• CurlyOperaGal says:

              FYI Bayreuth now offers online tickets to certain performances. No guarantee they’ll do the same thing next year, but worth keeping an eye out for come fall.

              https://www.bayreuther-festspiele.de/english/how_to_order_202.html

            • Jungfer Marianne Leitmetzerin says:

              CurlyOperaGal: all those Bayreuth tickets up for grabs on the Internet sold out on the first day they were available back in October. Be sure to check the Web site NEXT September for the date to order for 2015.

            • antikitschychick says:

              Thanks for the heads up CityOperaGal. I did see that tickets were being sold on the Internet but I wasn’t planning that far ahead…but it’s definitely on my bucket list to attend a Bayreuth festival at least once so I’ll keep an eye out!

            • antikitschychick says:

              whoops! Sorry I called you “city” opera gal instead of “curly”. My bad :-P .

          • pasavant says:

            I will be attending the second Ring Cycle at Bayreuth plus Tannhauser in August. I am trying to decide between two hotels: the Golden Anker which is not air conditioned and the Arvena Kongress which is air conditioned. Do you recommend an air conditioned hotel in Bayreuth? Also since the Wagner museum and the Margrave theater will both be closed this summer, is there anything else worth seeing in Bayreuth? Thanks.

            • Feldmarschallin says:

              Der Goldene Anker is a very charming and beautiful hotel and I can only recommend it. I always try to avoid any place that has air-conditioning. :)

            • Jungfer Marianne Leitmetzerin says:

              The weather in Bayreuth in mid-August is usually comfortable (maybe a bit humid), so I wouldn’t say air-conditioning is a necessity, although I have grown used to its total absence in Europe. The place I always stay in Bayreuth isn’t air conditioned and I’m fine with it. It depends on your personal needs for comfort. Do bring a folding umbrella, as brief but strong summer showers can pop up out of nowhere.

              Unfortunately with the renovations going on there isn’t much to see in Bayreuth, but you can at least go to the garden of Villa Wahnfried and have a look at the graves of Richard, Cosima, and their dog. I am not sure if the Liszt house next door is open or also under renovation. It’s not like you want to be doing a lot of other things, especially if you are jamming a lot of operas into a few days. You really need to start getting ready – and that means showering, dressing and having a light lunch – by about 14:00 and you will want to be on the “Green Hill” no later than 15:30-15:45. If your seat numbers are high (there are as many as 51 seats in a row and no aisles), you need to enter the auditorium when the first fanfare sounds at precisely 15:45 or else incur the wrath of the 25 people you have to crawl over. Just FYI: the seats are barely padded and there are no armrests. Intermissions are one hour, so you won’t be getting out till 22:00 or later (give or take) and will then want to pursue a nice dinner, probably at the other end of town (restaurants all stay open late on performance nights). So just going to the operas is really a fulltime activity!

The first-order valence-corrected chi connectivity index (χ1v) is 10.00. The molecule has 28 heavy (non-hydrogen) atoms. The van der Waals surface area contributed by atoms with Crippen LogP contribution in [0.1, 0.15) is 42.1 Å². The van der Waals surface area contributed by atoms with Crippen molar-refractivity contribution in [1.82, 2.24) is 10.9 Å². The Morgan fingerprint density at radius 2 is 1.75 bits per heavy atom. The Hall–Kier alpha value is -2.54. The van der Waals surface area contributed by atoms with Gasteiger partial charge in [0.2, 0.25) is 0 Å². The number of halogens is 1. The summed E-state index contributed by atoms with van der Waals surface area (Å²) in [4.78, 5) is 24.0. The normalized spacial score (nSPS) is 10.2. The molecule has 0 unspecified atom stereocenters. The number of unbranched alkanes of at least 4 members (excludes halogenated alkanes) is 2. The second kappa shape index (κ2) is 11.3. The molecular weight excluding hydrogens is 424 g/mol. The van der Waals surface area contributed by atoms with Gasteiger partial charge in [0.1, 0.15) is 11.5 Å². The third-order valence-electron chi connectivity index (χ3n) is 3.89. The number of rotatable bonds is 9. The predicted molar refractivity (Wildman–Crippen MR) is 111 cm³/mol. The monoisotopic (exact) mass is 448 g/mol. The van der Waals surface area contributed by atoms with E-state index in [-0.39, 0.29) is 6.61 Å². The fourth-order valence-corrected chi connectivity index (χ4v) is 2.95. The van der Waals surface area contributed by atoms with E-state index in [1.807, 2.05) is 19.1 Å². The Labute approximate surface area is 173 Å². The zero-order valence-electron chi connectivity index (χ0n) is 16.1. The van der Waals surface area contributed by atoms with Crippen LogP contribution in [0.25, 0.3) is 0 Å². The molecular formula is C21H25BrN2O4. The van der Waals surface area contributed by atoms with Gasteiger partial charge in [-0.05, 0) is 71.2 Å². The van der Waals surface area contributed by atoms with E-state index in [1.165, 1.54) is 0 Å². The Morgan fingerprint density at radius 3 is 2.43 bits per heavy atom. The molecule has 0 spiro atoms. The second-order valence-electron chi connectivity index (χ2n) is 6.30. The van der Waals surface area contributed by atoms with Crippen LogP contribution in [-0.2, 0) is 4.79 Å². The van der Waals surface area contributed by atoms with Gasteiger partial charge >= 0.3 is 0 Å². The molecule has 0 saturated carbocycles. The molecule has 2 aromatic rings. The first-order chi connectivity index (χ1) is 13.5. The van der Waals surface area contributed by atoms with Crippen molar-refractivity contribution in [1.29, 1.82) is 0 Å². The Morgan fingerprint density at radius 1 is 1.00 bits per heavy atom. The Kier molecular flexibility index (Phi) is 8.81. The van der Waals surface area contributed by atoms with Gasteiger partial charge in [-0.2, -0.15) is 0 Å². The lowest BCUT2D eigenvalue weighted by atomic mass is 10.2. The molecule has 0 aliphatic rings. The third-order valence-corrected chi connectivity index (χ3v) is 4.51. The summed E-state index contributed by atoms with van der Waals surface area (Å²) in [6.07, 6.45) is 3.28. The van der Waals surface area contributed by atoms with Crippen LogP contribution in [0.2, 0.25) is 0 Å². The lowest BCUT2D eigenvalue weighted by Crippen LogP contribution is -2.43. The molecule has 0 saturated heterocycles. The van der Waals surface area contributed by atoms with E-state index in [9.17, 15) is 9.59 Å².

I, too, will be at the second “Ring” and the “Tannhäuser” between “Die Walkure” and “Siegfried.” Perhaps we can meet.

            • oedipe says:

              While we are talking about Bayreuth: a while ago somebody posted a few restaurant recommendations, but I didn’t bookmark the page. Would the connaisseurs care to post those recommendations again?

            • Feldmarschallin says:

              Oedipe avoid the Bürgerreuth which is now not what the name might imply but a very overpriced Italian restuarant where they look at you if you do not order three courses. If you want to walk to something nice and casual where we paid about 10-13€ for entrees and they have us free usu at the end, go to the Greek restaurant which is very close to where the Holländer Stuben used to be. You must walk down the hill and it is on the right hand side on a corner and you go up a few steps. We didn’t even need a reservation.

            • oedipe says:

              Thanks, Feld.

            • Feldmarschallin says:

              Here I found it again.

              http://www.zum-spiro.de/

            • Feldmarschallin says:

              I had the Schnitzel mit griechischen Pommes and my friend she had the Garnelen and we were both very happy with the quality and the sizes! Mine came to 10€ and hers to 13€.

  • DeepSouthSenior says:

    Lovely! I’m out of retirement for a few days’ consulting work. What a wonderful companion for a sterile office with no windows.

    At 49, Natalie is still quite a “young lady” to me.

  • Milady DeWinter says:

    Thank you indeed, Jungfer Marianne -- how lovely this is! And my favorite (or at least, close to it) song cycle of all -- the Poulenc “Fiancailles pour rire” -- which I just got to hear Susan Graham perform in recital the other night. So different from Natalie’s, yet both wonderful.
    And “Le colibri” is an exquisite little thing, isn’t it?

  • pasavant says:

    Thank you for the helpful reply Jungfer. I would like to get together with you in Bayreuth. How can we arrange this?